Is a Fourier transform a change of basis, or is it a linear transformation?

I've frequently heard that a Fourier transform is "just a change of basis".

However, I'm not sure whether that's correct, in terms of the terminology of "change of basis" versus "transformation" in linear algebra.

Is a Fourier transform of a function merely a change of basis (i.e. the identity transformation from the original vector space onto itself, with merely a change of basis vectors), or is indeed a linear transformation from the original vector space onto another vector space (the "Fourier" vector space, so to speak)?

Also: Does the same answer hold for other similar transforms (e.g. Laplace transforms)? Or is there a different terminology for those?

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Calling the Fourier transformation "a change of basis" is misleading in the sense that the Fourier transformation is a unitary (linear) transformation between two different Hilbert spaces, namely $L^2(\mathbb R)$ and $L^2(\hat{\mathbb R})$.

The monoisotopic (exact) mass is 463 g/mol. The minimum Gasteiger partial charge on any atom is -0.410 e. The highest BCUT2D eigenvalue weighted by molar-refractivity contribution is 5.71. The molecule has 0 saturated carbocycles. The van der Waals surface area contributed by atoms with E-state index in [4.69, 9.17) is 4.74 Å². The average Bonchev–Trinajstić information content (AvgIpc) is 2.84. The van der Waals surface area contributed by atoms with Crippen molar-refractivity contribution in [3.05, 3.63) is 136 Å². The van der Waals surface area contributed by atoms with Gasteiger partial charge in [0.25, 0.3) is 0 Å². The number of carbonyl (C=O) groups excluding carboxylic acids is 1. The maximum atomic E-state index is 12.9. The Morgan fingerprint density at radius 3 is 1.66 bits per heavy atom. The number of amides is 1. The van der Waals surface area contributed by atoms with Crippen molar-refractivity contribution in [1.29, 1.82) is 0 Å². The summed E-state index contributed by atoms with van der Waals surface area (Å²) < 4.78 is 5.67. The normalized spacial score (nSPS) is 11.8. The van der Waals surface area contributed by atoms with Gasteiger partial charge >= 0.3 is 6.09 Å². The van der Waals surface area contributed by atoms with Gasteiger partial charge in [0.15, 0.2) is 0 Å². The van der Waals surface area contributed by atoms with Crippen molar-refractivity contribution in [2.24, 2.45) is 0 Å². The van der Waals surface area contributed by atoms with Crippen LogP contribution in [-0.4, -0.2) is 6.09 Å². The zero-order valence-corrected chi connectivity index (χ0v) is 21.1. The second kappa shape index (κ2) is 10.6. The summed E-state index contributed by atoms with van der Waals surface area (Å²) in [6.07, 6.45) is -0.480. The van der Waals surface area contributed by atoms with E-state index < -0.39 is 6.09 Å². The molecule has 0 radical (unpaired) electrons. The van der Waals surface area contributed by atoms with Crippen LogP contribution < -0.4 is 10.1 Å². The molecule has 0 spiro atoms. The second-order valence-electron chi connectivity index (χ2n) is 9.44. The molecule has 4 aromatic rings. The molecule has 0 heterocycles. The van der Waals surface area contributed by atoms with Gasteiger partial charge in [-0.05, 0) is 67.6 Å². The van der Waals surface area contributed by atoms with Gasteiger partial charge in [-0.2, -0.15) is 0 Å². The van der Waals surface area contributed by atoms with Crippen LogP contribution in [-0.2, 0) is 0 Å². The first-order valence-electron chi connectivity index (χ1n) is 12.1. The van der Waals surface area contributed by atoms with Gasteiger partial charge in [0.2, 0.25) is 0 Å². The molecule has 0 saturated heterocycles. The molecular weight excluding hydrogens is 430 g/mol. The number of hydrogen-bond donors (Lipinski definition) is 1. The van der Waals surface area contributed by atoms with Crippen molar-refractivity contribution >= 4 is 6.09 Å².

Here $\hat{\mathbb R}$ is the dual group of $\mathbb R$. It turns out that $\hat{\mathbb R}\cong\mathbb R$, but there is no canonical isomorphism. So, only if you fix some arbitrary isomorphism $\hat{\mathbb R}\cong\mathbb R$, you can consider the Fourier transformation as a unitary transformation from some Hilbert space to itself, which really is essentially a change of basis.
When is a morphism canonical? The construction of $\hat{\mathbb{R}}$ relies on $\text{Hom}(\mathbb{R},T)$, right? Does this miss any of the structure of $\mathbb{R}$? Don't both not even have a metric which can be matched etc.? – NikolajK Nov 3 '12 at 1:26